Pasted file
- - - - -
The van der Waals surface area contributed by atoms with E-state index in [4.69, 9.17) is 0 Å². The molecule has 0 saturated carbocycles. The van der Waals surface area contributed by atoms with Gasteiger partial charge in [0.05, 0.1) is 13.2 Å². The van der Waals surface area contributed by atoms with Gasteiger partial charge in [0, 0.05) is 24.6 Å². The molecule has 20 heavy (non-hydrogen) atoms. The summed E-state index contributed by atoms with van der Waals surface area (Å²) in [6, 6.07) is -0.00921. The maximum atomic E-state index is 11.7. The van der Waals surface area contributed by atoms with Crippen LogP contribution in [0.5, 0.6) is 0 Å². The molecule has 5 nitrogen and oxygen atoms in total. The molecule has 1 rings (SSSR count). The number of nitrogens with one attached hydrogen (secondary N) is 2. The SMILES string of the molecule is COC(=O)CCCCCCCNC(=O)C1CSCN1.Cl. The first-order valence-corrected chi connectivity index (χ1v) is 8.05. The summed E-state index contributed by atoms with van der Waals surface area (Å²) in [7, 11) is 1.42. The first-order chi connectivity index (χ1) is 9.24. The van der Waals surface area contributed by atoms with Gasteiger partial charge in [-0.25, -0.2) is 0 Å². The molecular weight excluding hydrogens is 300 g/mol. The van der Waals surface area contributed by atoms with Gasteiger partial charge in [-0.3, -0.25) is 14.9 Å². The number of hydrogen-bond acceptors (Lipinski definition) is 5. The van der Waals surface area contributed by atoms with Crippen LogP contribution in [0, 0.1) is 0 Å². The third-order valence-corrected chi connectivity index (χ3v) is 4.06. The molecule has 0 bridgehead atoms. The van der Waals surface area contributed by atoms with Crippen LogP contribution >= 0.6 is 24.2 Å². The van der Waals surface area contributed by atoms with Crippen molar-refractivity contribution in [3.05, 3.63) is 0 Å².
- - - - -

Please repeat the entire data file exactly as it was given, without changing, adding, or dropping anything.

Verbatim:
The van der Waals surface area contributed by atoms with E-state index in [4.69, 9.17) is 0 Å². The molecule has 0 saturated carbocycles. The van der Waals surface area contributed by atoms with Gasteiger partial charge in [0.05, 0.1) is 13.2 Å². The van der Waals surface area contributed by atoms with Gasteiger partial charge in [0, 0.05) is 24.6 Å². The molecule has 20 heavy (non-hydrogen) atoms. The summed E-state index contributed by atoms with van der Waals surface area (Å²) in [6, 6.07) is -0.00921. The maximum atomic E-state index is 11.7. The van der Waals surface area contributed by atoms with Crippen LogP contribution in [0.5, 0.6) is 0 Å². The molecule has 5 nitrogen and oxygen atoms in total. The molecule has 1 rings (SSSR count). The number of nitrogens with one attached hydrogen (secondary N) is 2. The SMILES string of the molecule is COC(=O)CCCCCCCNC(=O)C1CSCN1.Cl. The first-order valence-corrected chi connectivity index (χ1v) is 8.05. The summed E-state index contributed by atoms with van der Waals surface area (Å²) in [7, 11) is 1.42. The first-order chi connectivity index (χ1) is 9.24. The van der Waals surface area contributed by atoms with Gasteiger partial charge in [-0.25, -0.2) is 0 Å². The molecular weight excluding hydrogens is 300 g/mol. The van der Waals surface area contributed by atoms with Gasteiger partial charge in [-0.3, -0.25) is 14.9 Å². The number of hydrogen-bond acceptors (Lipinski definition) is 5. The van der Waals surface area contributed by atoms with Crippen LogP contribution in [0, 0.1) is 0 Å². The third-order valence-corrected chi connectivity index (χ3v) is 4.06. The molecule has 0 bridgehead atoms. The van der Waals surface area contributed by atoms with Crippen LogP contribution >= 0.6 is 24.2 Å². The van der Waals surface area contributed by atoms with Crippen molar-refractivity contribution in [3.05, 3.63) is 0 Å².